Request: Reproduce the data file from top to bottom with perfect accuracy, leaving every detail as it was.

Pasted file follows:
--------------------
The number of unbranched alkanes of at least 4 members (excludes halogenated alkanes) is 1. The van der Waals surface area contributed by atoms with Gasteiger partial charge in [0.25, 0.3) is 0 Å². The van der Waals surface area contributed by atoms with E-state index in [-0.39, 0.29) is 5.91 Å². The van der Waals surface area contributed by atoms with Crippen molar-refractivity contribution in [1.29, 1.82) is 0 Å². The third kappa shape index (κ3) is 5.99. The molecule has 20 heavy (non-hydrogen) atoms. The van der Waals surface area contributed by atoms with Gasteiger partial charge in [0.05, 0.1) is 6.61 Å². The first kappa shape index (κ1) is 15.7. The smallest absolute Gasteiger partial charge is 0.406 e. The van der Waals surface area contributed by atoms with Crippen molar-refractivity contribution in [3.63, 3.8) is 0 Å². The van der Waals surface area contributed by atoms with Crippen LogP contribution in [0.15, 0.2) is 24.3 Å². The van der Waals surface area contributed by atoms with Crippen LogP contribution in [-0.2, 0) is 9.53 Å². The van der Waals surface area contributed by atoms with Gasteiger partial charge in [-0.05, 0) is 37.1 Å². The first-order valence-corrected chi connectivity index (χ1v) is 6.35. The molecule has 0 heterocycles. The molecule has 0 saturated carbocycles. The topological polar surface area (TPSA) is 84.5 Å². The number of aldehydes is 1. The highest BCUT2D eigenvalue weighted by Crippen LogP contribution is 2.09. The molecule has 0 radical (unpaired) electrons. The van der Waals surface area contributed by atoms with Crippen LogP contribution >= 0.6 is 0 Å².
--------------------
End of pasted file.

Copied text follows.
The number of unbranched alkanes of at least 4 members (excludes halogenated alkanes) is 1. The van der Waals surface area contributed by atoms with Gasteiger partial charge in [0.25, 0.3) is 0 Å². The van der Waals surface area contributed by atoms with E-state index in [-0.39, 0.29) is 5.91 Å². The van der Waals surface area contributed by atoms with Crippen molar-refractivity contribution in [1.29, 1.82) is 0 Å². The third kappa shape index (κ3) is 5.99. The molecule has 20 heavy (non-hydrogen) atoms. The van der Waals surface area contributed by atoms with Gasteiger partial charge in [0.05, 0.1) is 6.61 Å². The first kappa shape index (κ1) is 15.7. The smallest absolute Gasteiger partial charge is 0.406 e. The van der Waals surface area contributed by atoms with Crippen molar-refractivity contribution in [3.63, 3.8) is 0 Å². The van der Waals surface area contributed by atoms with Crippen LogP contribution in [0.15, 0.2) is 24.3 Å². The van der Waals surface area contributed by atoms with Crippen LogP contribution in [-0.2, 0) is 9.53 Å². The van der Waals surface area contributed by atoms with Gasteiger partial charge in [-0.05, 0) is 37.1 Å². The first-order valence-corrected chi connectivity index (χ1v) is 6.35. The molecule has 0 heterocycles. The molecule has 0 saturated carbocycles. The topological polar surface area (TPSA) is 84.5 Å². The number of aldehydes is 1. The highest BCUT2D eigenvalue weighted by Crippen LogP contribution is 2.09. The molecule has 0 radical (unpaired) electrons. The van der Waals surface area contributed by atoms with Crippen LogP contribution >= 0.6 is 0 Å².